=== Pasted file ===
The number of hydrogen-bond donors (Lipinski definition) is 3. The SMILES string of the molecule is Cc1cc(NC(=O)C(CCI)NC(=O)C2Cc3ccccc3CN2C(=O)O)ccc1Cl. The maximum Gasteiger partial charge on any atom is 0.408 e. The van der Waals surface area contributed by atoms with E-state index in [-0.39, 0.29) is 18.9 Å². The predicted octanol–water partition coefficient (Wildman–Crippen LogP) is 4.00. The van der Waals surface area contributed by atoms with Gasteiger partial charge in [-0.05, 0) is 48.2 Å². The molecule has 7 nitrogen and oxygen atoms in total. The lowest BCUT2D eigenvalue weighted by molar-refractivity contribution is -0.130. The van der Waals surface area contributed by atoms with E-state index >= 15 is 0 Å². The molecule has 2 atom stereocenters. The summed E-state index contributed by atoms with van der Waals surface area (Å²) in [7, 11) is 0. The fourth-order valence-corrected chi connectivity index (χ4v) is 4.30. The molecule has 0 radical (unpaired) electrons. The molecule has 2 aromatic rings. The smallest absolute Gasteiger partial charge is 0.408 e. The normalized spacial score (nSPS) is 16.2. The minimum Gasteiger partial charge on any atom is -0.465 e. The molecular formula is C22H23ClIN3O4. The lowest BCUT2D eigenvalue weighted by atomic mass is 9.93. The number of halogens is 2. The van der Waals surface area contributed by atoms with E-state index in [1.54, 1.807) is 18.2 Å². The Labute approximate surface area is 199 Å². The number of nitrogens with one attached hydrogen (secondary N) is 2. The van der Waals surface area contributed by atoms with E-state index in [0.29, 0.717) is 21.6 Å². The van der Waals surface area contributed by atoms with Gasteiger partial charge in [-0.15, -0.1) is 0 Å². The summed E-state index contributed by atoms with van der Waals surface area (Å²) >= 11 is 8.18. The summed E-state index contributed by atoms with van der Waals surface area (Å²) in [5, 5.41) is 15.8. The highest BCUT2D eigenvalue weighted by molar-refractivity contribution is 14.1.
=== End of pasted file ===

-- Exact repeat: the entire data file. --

The number of hydrogen-bond donors (Lipinski definition) is 3. The SMILES string of the molecule is Cc1cc(NC(=O)C(CCI)NC(=O)C2Cc3ccccc3CN2C(=O)O)ccc1Cl. The maximum Gasteiger partial charge on any atom is 0.408 e. The van der Waals surface area contributed by atoms with E-state index in [-0.39, 0.29) is 18.9 Å². The predicted octanol–water partition coefficient (Wildman–Crippen LogP) is 4.00. The van der Waals surface area contributed by atoms with Gasteiger partial charge in [-0.05, 0) is 48.2 Å². The molecule has 7 nitrogen and oxygen atoms in total. The lowest BCUT2D eigenvalue weighted by molar-refractivity contribution is -0.130. The van der Waals surface area contributed by atoms with E-state index >= 15 is 0 Å². The molecule has 2 atom stereocenters. The summed E-state index contributed by atoms with van der Waals surface area (Å²) in [7, 11) is 0. The fourth-order valence-corrected chi connectivity index (χ4v) is 4.30. The molecule has 0 radical (unpaired) electrons. The molecule has 2 aromatic rings. The smallest absolute Gasteiger partial charge is 0.408 e. The normalized spacial score (nSPS) is 16.2. The minimum Gasteiger partial charge on any atom is -0.465 e. The molecular formula is C22H23ClIN3O4. The lowest BCUT2D eigenvalue weighted by atomic mass is 9.93. The number of halogens is 2. The van der Waals surface area contributed by atoms with E-state index in [1.54, 1.807) is 18.2 Å². The Labute approximate surface area is 199 Å². The number of nitrogens with one attached hydrogen (secondary N) is 2. The van der Waals surface area contributed by atoms with E-state index in [0.29, 0.717) is 21.6 Å². The van der Waals surface area contributed by atoms with Gasteiger partial charge in [-0.15, -0.1) is 0 Å². The summed E-state index contributed by atoms with van der Waals surface area (Å²) >= 11 is 8.18. The summed E-state index contributed by atoms with van der Waals surface area (Å²) in [5, 5.41) is 15.8. The highest BCUT2D eigenvalue weighted by molar-refractivity contribution is 14.1.